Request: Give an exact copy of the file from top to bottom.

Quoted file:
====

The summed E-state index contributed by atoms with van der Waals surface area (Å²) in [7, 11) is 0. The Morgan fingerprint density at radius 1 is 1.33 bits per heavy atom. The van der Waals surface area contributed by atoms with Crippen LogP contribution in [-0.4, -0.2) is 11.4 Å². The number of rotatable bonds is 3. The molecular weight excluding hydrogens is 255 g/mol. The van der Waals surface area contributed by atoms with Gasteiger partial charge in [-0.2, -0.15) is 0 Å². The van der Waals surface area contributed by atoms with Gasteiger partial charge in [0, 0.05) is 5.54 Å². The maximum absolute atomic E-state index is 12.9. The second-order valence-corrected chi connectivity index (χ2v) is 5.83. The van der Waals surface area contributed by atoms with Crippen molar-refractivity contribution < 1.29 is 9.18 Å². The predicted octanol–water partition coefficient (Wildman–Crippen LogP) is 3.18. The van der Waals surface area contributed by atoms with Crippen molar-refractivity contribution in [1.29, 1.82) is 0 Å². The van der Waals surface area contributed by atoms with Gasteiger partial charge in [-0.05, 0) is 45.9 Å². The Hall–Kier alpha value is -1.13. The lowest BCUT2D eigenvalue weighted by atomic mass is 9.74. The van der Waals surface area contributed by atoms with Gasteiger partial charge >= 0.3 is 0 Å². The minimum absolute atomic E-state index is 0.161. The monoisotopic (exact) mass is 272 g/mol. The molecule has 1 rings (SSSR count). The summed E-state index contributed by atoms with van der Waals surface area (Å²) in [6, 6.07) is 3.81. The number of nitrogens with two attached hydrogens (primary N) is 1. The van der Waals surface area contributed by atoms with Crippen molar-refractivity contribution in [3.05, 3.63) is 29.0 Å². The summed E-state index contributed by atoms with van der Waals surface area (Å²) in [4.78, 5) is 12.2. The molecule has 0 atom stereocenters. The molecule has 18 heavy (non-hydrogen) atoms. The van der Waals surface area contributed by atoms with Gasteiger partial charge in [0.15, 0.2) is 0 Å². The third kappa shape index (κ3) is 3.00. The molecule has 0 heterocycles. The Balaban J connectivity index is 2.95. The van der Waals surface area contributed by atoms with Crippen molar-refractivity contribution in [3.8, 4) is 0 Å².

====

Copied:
The summed E-state index contributed by atoms with van der Waals surface area (Å²) in [7, 11) is 0. The Morgan fingerprint density at radius 1 is 1.33 bits per heavy atom. The van der Waals surface area contributed by atoms with Crippen LogP contribution in [-0.4, -0.2) is 11.4 Å². The number of rotatable bonds is 3. The molecular weight excluding hydrogens is 255 g/mol. The van der Waals surface area contributed by atoms with Gasteiger partial charge in [-0.2, -0.15) is 0 Å². The van der Waals surface area contributed by atoms with Gasteiger partial charge in [0, 0.05) is 5.54 Å². The maximum absolute atomic E-state index is 12.9. The second-order valence-corrected chi connectivity index (χ2v) is 5.83. The van der Waals surface area contributed by atoms with Crippen molar-refractivity contribution < 1.29 is 9.18 Å². The predicted octanol–water partition coefficient (Wildman–Crippen LogP) is 3.18. The van der Waals surface area contributed by atoms with Crippen molar-refractivity contribution in [1.29, 1.82) is 0 Å². The van der Waals surface area contributed by atoms with Gasteiger partial charge in [-0.05, 0) is 45.9 Å². The Hall–Kier alpha value is -1.13. The lowest BCUT2D eigenvalue weighted by atomic mass is 9.74. The van der Waals surface area contributed by atoms with Gasteiger partial charge >= 0.3 is 0 Å². The minimum absolute atomic E-state index is 0.161. The monoisotopic (exact) mass is 272 g/mol. The molecule has 1 rings (SSSR count). The summed E-state index contributed by atoms with van der Waals surface area (Å²) in [6, 6.07) is 3.81. The number of nitrogens with two attached hydrogens (primary N) is 1. The van der Waals surface area contributed by atoms with Crippen molar-refractivity contribution in [3.05, 3.63) is 29.0 Å². The summed E-state index contributed by atoms with van der Waals surface area (Å²) in [4.78, 5) is 12.2. The molecule has 0 atom stereocenters. The molecule has 18 heavy (non-hydrogen) atoms. The van der Waals surface area contributed by atoms with Gasteiger partial charge in [0.15, 0.2) is 0 Å². The third kappa shape index (κ3) is 3.00. The molecule has 0 heterocycles. The Balaban J connectivity index is 2.95. The van der Waals surface area contributed by atoms with Crippen molar-refractivity contribution in [3.8, 4) is 0 Å².